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Salivary Mucocele in Dogs

By: Dr. David Diamond

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Diagnosis In-depth

Simple palpation of the swelling under the neck or under the tongue is often all that is necessary to make the presumptive diagnosis of salivary mucocele. These swellings are soft and feel like fluid within a pocket of tissue. This is unlike the feel of a tumor that might cause a similar swelling in these areas. Tumors usually have a firm, often irregular, feel to them and may be painful to touch.

The definitive diagnosis is made by removal of a sample of the fluid from the swelling and examining it under the microscope. The fluid from a mucocele is usually clear or slightly yellow and thick like mucus. There are usually few cells seen in the sample. Special stains are used to determine if the fluid is saliva. It is important to make sure that the problem is not a pocket of infection (abscess) that might require different treatment.

No other tests are usually necessary to make the diagnosis.

Treatment In-depth

Some veterinarians attempt to treat salivary mucocele with periodic drainage by lancing the swelling and placing a rubber drain within the pocket. This may work in the lucky patient, but for most, the newly created hole quickly seals over after the drain is removed and the swelling occurs again.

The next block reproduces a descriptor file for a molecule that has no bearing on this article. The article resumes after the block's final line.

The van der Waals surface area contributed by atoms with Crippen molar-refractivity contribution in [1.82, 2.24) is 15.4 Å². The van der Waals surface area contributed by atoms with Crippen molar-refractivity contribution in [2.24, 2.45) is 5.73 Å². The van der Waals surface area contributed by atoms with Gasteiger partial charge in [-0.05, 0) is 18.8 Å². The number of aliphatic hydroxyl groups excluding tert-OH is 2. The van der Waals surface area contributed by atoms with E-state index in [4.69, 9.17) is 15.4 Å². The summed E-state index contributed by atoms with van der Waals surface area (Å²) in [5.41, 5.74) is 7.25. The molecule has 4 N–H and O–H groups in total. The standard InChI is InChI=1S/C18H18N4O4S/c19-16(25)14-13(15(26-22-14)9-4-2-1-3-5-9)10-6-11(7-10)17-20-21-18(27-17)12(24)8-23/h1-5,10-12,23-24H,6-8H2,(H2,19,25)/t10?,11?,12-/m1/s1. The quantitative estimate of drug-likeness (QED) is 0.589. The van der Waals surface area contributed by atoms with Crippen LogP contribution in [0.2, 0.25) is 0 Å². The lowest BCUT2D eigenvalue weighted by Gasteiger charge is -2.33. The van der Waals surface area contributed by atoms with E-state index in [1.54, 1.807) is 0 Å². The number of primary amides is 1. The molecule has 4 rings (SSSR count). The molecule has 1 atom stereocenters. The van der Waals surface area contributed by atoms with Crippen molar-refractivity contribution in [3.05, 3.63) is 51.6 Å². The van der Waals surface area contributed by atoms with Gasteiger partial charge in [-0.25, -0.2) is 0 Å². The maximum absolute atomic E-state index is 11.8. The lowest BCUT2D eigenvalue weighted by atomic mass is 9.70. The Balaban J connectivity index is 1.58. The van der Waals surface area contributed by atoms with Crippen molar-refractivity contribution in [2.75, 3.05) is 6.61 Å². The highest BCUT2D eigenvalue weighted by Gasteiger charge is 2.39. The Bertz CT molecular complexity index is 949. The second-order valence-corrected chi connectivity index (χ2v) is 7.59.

The most reliable treatment for these conditions is by surgery.

  • Ranulas and pharyngeal mucoceles are treated by "marsupialization." This the conversion of a closed cavity into an open pouch, in this case forming a permanent large opening from the mucocele into the oral cavity. This is accomplished by suturing the walls of the mucocele to the surface of the under portion of the tongue or back of the mouth. It allows any further leakage of saliva to drain directly into the mouth without creating a swelling. In most cases, as the swelling reduces in size, so does the size of the permanent opening.

  • Cervical mucoceles are best treated by removal of the entire mandibular salivary gland and its duct. The duct travels from the gland under the base of the ear to an opening under the tongue along with the sublingual salivary gland, which is removed along with the mandibular gland and duct during this procedure. This is done through an incision behind the corner of the jaw. In animals with very large swellings under the neck, it can be difficult to determine which side is the source of the problem. If it cannot be determined which side is the cause, both sides can be removed without long-term problems for the animal.

  • Antibiotics are often given to these animals whether an infection is present or not, although they may not be necessary at all. The swelling under the skin or inside of the mouth can be a source for infection, but infection is not a frequent occurrence with these problems.

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